If a defined benefit pension scheme is operating in your company, there is a good chance it will be one of the biggest risks that the business faces.
However, the scheme itself will be managed by trustees who are required to act independently of the company.
This is an important protection for pension scheme members but it presents a challenge because one of your most significant risks is largely out of your control.
Nearly 30 years has passed since the European Court of Justice ruled that occupational pension schemes must have equal retirement ages for men and women . The date of that judgement (17 May 1990), will be familiar to anyone involved in the administration of a defined benefit scheme, with schemes required to provide equal benefits in respect of all service from that date.
There has since been a regular stream of cases before the Courts, testing both the scope of this obligation and whether steps taken by schemes to equalise retirement ages were effective.
The latest case in the courts
The latest case to hit the courts involved the Safeway Pension Scheme. The court had to decide whether the scheme had equalised retirement ages with effect from 1 December 1991 (the date of a written announcement to members informing them that the retirement age for women would be increased from 60 to 65) or from May 1996 (the date of a supplemental deed confirming the changes set out in the announcement). The amendment power in the scheme rules provided for amendments to be made by deed, but it permitted retrospective amendments and, that any amendment could take effect from the “date of any prior written announcement”.
The High Court held that the change was not effective until the date of the deed and it was not possible for the deed to have retrospective effect. This was because EU law was clear that benefits could not be “levelled down” retrospectively.
Both men and women had to be provided the "better" benefit for service from 17 May 1990 until the date that retirement ages were validly equalised.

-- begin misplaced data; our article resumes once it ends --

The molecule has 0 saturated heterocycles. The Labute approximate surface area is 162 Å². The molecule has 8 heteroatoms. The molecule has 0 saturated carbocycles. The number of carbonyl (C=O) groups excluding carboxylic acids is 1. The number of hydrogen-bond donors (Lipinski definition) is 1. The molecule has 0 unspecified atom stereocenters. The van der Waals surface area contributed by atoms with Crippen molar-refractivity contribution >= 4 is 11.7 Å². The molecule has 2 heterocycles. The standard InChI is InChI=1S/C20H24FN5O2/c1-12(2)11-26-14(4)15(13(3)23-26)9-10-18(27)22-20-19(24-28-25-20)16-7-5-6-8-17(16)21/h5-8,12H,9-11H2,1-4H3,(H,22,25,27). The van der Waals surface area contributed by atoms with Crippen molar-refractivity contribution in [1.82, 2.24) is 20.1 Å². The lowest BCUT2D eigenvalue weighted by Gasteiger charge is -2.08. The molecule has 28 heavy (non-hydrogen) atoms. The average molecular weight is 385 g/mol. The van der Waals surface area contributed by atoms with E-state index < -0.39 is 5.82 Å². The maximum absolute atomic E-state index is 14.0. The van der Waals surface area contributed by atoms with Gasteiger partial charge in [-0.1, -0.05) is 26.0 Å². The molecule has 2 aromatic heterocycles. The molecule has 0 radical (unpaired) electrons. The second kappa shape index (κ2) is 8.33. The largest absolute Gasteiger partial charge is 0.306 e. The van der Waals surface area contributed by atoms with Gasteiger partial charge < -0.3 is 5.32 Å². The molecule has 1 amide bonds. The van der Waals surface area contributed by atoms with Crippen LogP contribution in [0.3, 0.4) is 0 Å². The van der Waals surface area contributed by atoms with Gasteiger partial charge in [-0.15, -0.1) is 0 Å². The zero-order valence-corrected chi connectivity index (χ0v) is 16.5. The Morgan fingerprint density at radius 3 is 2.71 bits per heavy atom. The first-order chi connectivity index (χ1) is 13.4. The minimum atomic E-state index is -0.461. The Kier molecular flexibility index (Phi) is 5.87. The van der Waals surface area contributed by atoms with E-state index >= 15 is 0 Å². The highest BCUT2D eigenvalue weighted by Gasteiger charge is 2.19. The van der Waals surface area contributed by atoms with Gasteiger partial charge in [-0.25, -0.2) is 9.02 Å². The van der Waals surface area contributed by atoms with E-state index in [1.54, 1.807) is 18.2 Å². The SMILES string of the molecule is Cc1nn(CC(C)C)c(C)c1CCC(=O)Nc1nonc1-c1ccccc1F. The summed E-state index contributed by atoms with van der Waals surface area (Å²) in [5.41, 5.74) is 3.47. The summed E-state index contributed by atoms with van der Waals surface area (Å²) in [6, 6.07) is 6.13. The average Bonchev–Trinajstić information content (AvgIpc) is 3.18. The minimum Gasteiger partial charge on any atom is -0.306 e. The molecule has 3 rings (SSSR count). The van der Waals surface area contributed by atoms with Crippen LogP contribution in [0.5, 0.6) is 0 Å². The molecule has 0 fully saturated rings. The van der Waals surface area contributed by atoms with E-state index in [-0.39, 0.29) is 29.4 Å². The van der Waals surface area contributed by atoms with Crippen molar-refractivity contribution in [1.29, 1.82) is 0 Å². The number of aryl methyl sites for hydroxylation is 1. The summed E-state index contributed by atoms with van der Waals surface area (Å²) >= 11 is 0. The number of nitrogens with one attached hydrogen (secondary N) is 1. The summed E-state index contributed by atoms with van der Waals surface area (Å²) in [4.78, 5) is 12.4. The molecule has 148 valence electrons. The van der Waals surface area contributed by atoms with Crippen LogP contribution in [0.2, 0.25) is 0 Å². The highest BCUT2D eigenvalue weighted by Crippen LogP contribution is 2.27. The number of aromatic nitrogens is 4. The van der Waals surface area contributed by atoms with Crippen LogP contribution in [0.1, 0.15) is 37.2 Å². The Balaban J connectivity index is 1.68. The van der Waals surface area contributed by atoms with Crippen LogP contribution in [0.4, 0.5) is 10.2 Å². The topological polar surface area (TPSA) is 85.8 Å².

The Court of Appeal agreed with the High Court’s decision that the amendment power in the scheme rules could only be exercised by deed and so the announcement did not itself have the effect of amending the rules.
However, on the issue of whether retrospective amendments could be made in respect of equalisation where a prior announcement was issued, and whether this was prohibited by the equal treatment principle established by EU law, the Court of Appeal felt that was the question for the ECJ.
Safeway had argued that in the period between 1991 and 1996 a woman’s right to a pension age of 60 was “defeasible”. This was because at any time a deed could be executed implementing the effect of the announcement. Therefore, so too was any right of men under EU law to the better benefit. This was likely to be because under the scheme's rules women did not have an absolute right to a retirement age of 60, and that right was then taken away in accordance with the scheme’s rules, there was no unequal treatment.
What did the ECJ rule?
Unsurprisingly the ECJ ruled that domestic law, member announcements and a scheme's trust deed and rules could not override settled EU case law. The ECJ rejected Safeway’s ‘defeasibility’ analysis and reiterated the importance of legal certainty when it comes to the scope of members’ rights, which did not allow implementing measures to have retrospective effect.
However, the ECJ did acknowledge that in very exceptional circumstances measures seeking to eliminate discrimination contrary to EU law could be adopted with retrospective effect if it is in the public interest. In this case the ECJ did not consider that there was sufficient evidence of a risk of seriously undermining the financial balance of the pension scheme.
Therefore the objective justification test had not been met. The ECJ noted that this was a consideration for the Court of Appeal, as the English courts had not put this question to the ECJ.
What are the implications for other schemes?
Whilst the decision in the Safeway case is specific to its facts (in particular that the amendment power permitted amendments to be backdated to a prior announcement), it emphasises the importance of making sure that any necessary formalities set out in a scheme's rules are followed whenever making changes to members’ benefits.
There are still many occupational schemes that have concerns around the validity of the equalisation of male and female benefits following the Barber judgment and they can have significant cost implications. In addition, following last year’s decision in the Lloyds case, trustees of formerly-contracted-out schemes now have to consider GMP equalisation and how that should be implemented.